Behave on Google Plus or Your Gmail Gets ItS

One reason for Google Plus' explosive growth is its seamless integration into the other Google services everyone already relies on. But this might be its biggest downfall, too: If you screw up on Google Plus, you risk all your precious Google stuff being deleted forever.

Take the story of 10-year-old Alex. The precocious techie had a Gmail account since September 2009. But when he signed up for Google Plus last week and entered his age, he was kicked off not just Google Plus, but Gmail as well, for violating Google's terms of service requiring its users be over 13. All of his emails to grandma are going to be deleted, and his dad wrote an impassioned blog post accusing Google of making his son cry. Now the memory of young Alex's first BCC is lost forever.

Browsing Google's help forums shows there's something of a tween email apocalypse going on as kids are locked out of their Gmail after revealing they're underaged on Google Plus—despite some pretty thoughtful arguments from the kids themselves as to why they should be let in. (We agree!)

The kids should go outside and cherish an email-free life while they still can. But adults have also shared horror stories of being sentenced to total Google death for crossing Google Plus. A guy on Reddit complained this week that all of his emails, banking statement and personal documents had been disabled by Google "with no explanation." He was resurrected later, and we learned that Google likely disabled him for accidentally running a script that scraped a number of Google Plus accounts, in violation of Google's terms of services.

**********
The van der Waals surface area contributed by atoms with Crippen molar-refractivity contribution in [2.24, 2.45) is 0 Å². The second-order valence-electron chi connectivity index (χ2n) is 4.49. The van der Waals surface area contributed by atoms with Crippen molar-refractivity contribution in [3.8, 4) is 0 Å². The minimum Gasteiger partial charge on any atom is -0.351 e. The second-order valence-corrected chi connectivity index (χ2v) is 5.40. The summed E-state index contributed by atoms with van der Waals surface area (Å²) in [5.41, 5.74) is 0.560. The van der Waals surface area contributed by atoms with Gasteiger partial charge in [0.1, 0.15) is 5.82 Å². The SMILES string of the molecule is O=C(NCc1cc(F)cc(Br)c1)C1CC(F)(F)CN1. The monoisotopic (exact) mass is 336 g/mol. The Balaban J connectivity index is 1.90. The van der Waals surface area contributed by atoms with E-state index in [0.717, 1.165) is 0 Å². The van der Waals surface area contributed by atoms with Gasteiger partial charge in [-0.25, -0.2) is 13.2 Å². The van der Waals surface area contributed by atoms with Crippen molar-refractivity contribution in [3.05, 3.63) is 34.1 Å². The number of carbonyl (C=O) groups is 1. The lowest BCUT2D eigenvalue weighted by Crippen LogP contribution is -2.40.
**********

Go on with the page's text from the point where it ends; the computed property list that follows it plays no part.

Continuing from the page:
It's clear these people probably violated Google's terms of services, and Google has let less serious Google Plus offenders keep their gmail. But it still raises the question: Do you really want access to years of email and documents to hinge on your good behavior on Google's social playground? In using Google's stuff, we agree to abide by its terms of service. (You've all read and memorized Google's terms of service, right?) But Google Plus isn't like other Google services. It's a social network. A social networks is messy and subjective in a way email and word processing aren't, and its terms of service govern a much wider range of behavior.

If Google moderates Google Plus users' content with anything approaching the ham-fistedness of Facebook, you and your email might be deleted without warning for any number of slights, ranging from obviously bad to noble: Spamming, posting a 19th-century painting of a vagina, being William Shatner, or trying to organize a revolution in Egypt.

Hopefully Google will lay out some clear rules as to what kind of violations will get you locked out of your email, versus simply booted off of Google Plus. In the meantime, you'd best stick to posting cat videos and rave reviews of Google products under your real name. (Maybe post a copy of your driver's license to prove you're of age?) Everything you've ever given to Google could depend on it.